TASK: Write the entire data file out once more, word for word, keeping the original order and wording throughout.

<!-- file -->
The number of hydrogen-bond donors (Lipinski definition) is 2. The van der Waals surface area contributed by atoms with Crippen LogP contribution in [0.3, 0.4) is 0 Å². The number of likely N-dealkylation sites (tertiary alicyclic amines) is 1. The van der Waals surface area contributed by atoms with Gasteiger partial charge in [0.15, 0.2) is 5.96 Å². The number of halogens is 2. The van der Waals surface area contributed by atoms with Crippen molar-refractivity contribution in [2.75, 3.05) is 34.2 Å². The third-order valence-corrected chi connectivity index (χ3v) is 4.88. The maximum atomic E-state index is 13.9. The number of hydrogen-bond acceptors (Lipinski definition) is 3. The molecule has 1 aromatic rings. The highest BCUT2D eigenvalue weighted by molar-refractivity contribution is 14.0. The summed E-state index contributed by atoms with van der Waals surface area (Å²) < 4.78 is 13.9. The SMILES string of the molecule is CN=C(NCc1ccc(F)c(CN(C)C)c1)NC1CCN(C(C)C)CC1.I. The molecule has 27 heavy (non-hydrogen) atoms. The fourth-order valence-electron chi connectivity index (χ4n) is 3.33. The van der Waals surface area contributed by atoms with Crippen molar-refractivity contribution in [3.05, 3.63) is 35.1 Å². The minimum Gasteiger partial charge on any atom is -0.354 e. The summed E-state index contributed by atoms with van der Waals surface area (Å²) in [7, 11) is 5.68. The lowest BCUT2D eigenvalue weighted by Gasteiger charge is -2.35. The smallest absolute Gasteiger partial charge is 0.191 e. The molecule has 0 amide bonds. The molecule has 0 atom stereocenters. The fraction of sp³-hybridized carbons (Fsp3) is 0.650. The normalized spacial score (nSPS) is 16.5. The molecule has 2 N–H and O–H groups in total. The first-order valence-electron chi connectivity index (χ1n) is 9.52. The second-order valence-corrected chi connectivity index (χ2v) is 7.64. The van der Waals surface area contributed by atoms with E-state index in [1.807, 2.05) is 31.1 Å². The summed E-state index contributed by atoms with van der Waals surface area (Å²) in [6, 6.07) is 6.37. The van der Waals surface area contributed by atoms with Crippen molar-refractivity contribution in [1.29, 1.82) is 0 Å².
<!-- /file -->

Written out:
The number of hydrogen-bond donors (Lipinski definition) is 2. The van der Waals surface area contributed by atoms with Crippen LogP contribution in [0.3, 0.4) is 0 Å². The number of likely N-dealkylation sites (tertiary alicyclic amines) is 1. The van der Waals surface area contributed by atoms with Gasteiger partial charge in [0.15, 0.2) is 5.96 Å². The number of halogens is 2. The van der Waals surface area contributed by atoms with Crippen molar-refractivity contribution in [2.75, 3.05) is 34.2 Å². The third-order valence-corrected chi connectivity index (χ3v) is 4.88. The maximum atomic E-state index is 13.9. The number of hydrogen-bond acceptors (Lipinski definition) is 3. The molecule has 1 aromatic rings. The highest BCUT2D eigenvalue weighted by molar-refractivity contribution is 14.0. The summed E-state index contributed by atoms with van der Waals surface area (Å²) < 4.78 is 13.9. The SMILES string of the molecule is CN=C(NCc1ccc(F)c(CN(C)C)c1)NC1CCN(C(C)C)CC1.I. The molecule has 27 heavy (non-hydrogen) atoms. The fourth-order valence-electron chi connectivity index (χ4n) is 3.33. The van der Waals surface area contributed by atoms with Crippen molar-refractivity contribution in [3.05, 3.63) is 35.1 Å². The minimum Gasteiger partial charge on any atom is -0.354 e. The summed E-state index contributed by atoms with van der Waals surface area (Å²) in [7, 11) is 5.68. The lowest BCUT2D eigenvalue weighted by Gasteiger charge is -2.35. The smallest absolute Gasteiger partial charge is 0.191 e. The molecule has 0 amide bonds. The molecule has 0 atom stereocenters. The fraction of sp³-hybridized carbons (Fsp3) is 0.650. The normalized spacial score (nSPS) is 16.5. The molecule has 2 N–H and O–H groups in total. The first-order valence-electron chi connectivity index (χ1n) is 9.52. The second-order valence-corrected chi connectivity index (χ2v) is 7.64. The van der Waals surface area contributed by atoms with E-state index in [1.807, 2.05) is 31.1 Å². The summed E-state index contributed by atoms with van der Waals surface area (Å²) in [6, 6.07) is 6.37. The van der Waals surface area contributed by atoms with Crippen molar-refractivity contribution in [1.29, 1.82) is 0 Å².